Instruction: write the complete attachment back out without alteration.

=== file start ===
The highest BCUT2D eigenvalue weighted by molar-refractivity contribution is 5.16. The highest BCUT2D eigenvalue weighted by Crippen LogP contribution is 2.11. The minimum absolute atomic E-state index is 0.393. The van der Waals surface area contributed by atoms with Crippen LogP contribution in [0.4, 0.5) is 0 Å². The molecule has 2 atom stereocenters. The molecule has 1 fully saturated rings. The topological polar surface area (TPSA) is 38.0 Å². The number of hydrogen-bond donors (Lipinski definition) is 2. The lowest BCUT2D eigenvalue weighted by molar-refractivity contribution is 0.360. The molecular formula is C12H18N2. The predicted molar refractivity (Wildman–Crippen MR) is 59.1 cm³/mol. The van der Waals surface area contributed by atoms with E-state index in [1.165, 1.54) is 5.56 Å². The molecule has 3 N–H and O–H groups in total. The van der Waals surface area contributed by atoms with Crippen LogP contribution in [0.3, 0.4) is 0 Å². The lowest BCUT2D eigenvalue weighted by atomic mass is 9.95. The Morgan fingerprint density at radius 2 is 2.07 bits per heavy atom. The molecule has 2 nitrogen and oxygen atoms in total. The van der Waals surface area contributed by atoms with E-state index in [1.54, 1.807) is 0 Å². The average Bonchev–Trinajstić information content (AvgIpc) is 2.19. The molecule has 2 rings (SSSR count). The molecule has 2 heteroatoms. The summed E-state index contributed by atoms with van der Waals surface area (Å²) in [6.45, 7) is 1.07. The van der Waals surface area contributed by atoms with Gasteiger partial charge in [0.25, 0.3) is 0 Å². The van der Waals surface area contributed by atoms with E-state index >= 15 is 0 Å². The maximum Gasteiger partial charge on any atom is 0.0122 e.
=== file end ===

The highest BCUT2D eigenvalue weighted by molar-refractivity contribution is 5.16. The highest BCUT2D eigenvalue weighted by Crippen LogP contribution is 2.11. The minimum absolute atomic E-state index is 0.393. The van der Waals surface area contributed by atoms with Crippen LogP contribution in [0.4, 0.5) is 0 Å². The molecule has 2 atom stereocenters. The molecule has 1 fully saturated rings. The topological polar surface area (TPSA) is 38.0 Å². The number of hydrogen-bond donors (Lipinski definition) is 2. The lowest BCUT2D eigenvalue weighted by molar-refractivity contribution is 0.360. The molecular formula is C12H18N2. The predicted molar refractivity (Wildman–Crippen MR) is 59.1 cm³/mol. The van der Waals surface area contributed by atoms with E-state index in [1.165, 1.54) is 5.56 Å². The molecule has 3 N–H and O–H groups in total. The van der Waals surface area contributed by atoms with Crippen LogP contribution in [0.3, 0.4) is 0 Å². The lowest BCUT2D eigenvalue weighted by atomic mass is 9.95. The Morgan fingerprint density at radius 2 is 2.07 bits per heavy atom. The molecule has 2 nitrogen and oxygen atoms in total. The van der Waals surface area contributed by atoms with E-state index in [1.54, 1.807) is 0 Å². The average Bonchev–Trinajstić information content (AvgIpc) is 2.19. The molecule has 2 rings (SSSR count). The molecule has 2 heteroatoms. The summed E-state index contributed by atoms with van der Waals surface area (Å²) in [6.45, 7) is 1.07. The van der Waals surface area contributed by atoms with Gasteiger partial charge in [0.25, 0.3) is 0 Å². The van der Waals surface area contributed by atoms with E-state index >= 15 is 0 Å². The maximum Gasteiger partial charge on any atom is 0.0122 e.